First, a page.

An Inside Look at the Cancer Experience Registry and Its Findings on Anxiety in the Patient Population


Anxiety is a natural part of the cancer journey, but if it isn't addressed then it can become a major challenge to treatment and recovery.

When examining data on the experience of patients with cancer, experts at the Cancer Support Community (CSC) found the available information to be lacking, particularly around the true patient experience beyond the physical impact of cancer and its treatment.

To better capture patients’ attitudes, beliefs, and behaviors, CSC created the Cancer Experience Registry, a unique online community that allows those facing cancer the ability to share their experience, access resources, and learn from each other.

In an interview with CURE®, Heather Badt, Executive Director of the Research & Training Institute at Cancer Support Community, explained how the registry works and went into detail about some of the higher level findings of the 2020 Cancer Experience Registry Report, specifically those in the area of anxiety as it’s experienced by patients and their caregivers.


The cancer experience registry is an online research survey for patients and caregivers going through the cancer experience. It collects information about the impact of the cancer, including direct and indirect costs of care, of transportation, etc. It could be a communication with your health care team, also, importantly, quality of life and on unmet needs. Participants would answer multiple choice questions as well as a few open-ended short questions.

The 2020 Cancer Experience Registry report that came out that you referenced is our third release, and it contains high-level findings, and the report is made up of several sections.

In our general registry component, it's open to all cancer patients and captures a wide variety of issues the patient's face, regardless of the nature of their disease. There's also a caregiver registry. And that's a separate set of questions that focuses on the unique needs that would impact anyone that's a family member or an informal caregiver to someone living with cancer.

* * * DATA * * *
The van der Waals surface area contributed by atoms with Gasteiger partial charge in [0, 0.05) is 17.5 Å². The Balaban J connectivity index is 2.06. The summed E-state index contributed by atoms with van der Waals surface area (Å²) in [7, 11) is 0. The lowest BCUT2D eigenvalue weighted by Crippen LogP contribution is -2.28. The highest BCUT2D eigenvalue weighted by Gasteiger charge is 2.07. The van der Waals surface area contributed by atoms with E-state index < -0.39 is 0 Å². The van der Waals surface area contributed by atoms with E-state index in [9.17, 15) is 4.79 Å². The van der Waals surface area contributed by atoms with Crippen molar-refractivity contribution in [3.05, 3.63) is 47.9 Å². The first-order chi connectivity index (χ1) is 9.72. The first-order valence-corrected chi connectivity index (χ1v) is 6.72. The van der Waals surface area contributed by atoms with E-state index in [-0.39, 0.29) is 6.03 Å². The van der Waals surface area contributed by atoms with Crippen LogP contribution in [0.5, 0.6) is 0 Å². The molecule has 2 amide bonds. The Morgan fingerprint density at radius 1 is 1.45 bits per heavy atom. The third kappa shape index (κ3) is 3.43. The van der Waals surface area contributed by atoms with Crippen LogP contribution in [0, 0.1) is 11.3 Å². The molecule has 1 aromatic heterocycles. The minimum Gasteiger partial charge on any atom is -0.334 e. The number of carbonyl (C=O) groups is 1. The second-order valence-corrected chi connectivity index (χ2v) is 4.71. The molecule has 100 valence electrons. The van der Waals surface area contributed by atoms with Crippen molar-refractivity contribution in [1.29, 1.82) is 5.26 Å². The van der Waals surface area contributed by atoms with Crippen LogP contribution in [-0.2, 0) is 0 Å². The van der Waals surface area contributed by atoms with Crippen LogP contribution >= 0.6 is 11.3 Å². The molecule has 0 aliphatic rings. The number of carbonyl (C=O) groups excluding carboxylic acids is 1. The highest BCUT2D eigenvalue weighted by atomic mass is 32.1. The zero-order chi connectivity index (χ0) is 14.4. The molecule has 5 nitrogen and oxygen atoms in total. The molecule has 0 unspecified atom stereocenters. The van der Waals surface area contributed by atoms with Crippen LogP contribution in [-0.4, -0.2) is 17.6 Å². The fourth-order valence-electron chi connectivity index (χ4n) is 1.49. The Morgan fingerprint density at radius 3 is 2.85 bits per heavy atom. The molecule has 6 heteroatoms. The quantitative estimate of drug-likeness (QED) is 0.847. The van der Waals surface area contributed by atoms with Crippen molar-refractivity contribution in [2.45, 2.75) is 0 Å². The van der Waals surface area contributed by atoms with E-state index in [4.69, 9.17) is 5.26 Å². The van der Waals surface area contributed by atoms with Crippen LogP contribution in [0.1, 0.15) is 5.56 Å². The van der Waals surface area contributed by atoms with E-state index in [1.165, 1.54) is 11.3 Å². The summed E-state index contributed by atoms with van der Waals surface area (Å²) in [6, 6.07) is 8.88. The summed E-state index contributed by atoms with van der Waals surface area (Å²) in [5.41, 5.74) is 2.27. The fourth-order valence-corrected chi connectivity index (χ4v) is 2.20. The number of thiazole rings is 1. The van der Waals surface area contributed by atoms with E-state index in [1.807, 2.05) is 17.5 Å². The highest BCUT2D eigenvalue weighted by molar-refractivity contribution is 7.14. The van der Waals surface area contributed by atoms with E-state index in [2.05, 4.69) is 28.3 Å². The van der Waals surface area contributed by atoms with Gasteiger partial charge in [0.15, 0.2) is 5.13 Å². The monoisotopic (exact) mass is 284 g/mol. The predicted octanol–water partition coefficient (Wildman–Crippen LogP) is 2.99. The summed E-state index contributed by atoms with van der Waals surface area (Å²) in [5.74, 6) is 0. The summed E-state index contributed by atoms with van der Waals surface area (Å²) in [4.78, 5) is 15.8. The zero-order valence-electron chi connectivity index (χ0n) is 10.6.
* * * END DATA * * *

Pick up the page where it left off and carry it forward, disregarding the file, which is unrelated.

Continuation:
We also have a third component, which are 12 different specialty registries. They look at the unique experiences that a patient might have, and that particular disease type. An example could be prostate cancer, breast cancer, or ovarian cancer.

There's a lot of information in the registry, and one of the areas that I wanted to share that I thought were really exciting and relevant to this conversation was relative to anxiety. So, 49% of our registry participants were at risk for clinically significant anxiety, and four out of 10 were at risk for clinically significant depression.

Similarly, I referenced the caregiver registry a few moments ago, caregivers reported anxiety at levels that are substantially worse than the national average at 49%. That's important because while some new clinical guidelines do talk about standards that patients are required for screening, some are looked at from a comprehensive perspective and some are not. And so, by not providing this comprehensive psychosocial distress screening, looking at depression and anxiety, it means the care team could really be missing a lot of critical components to a patient's well-being, and have an outfit impact on their outcome.

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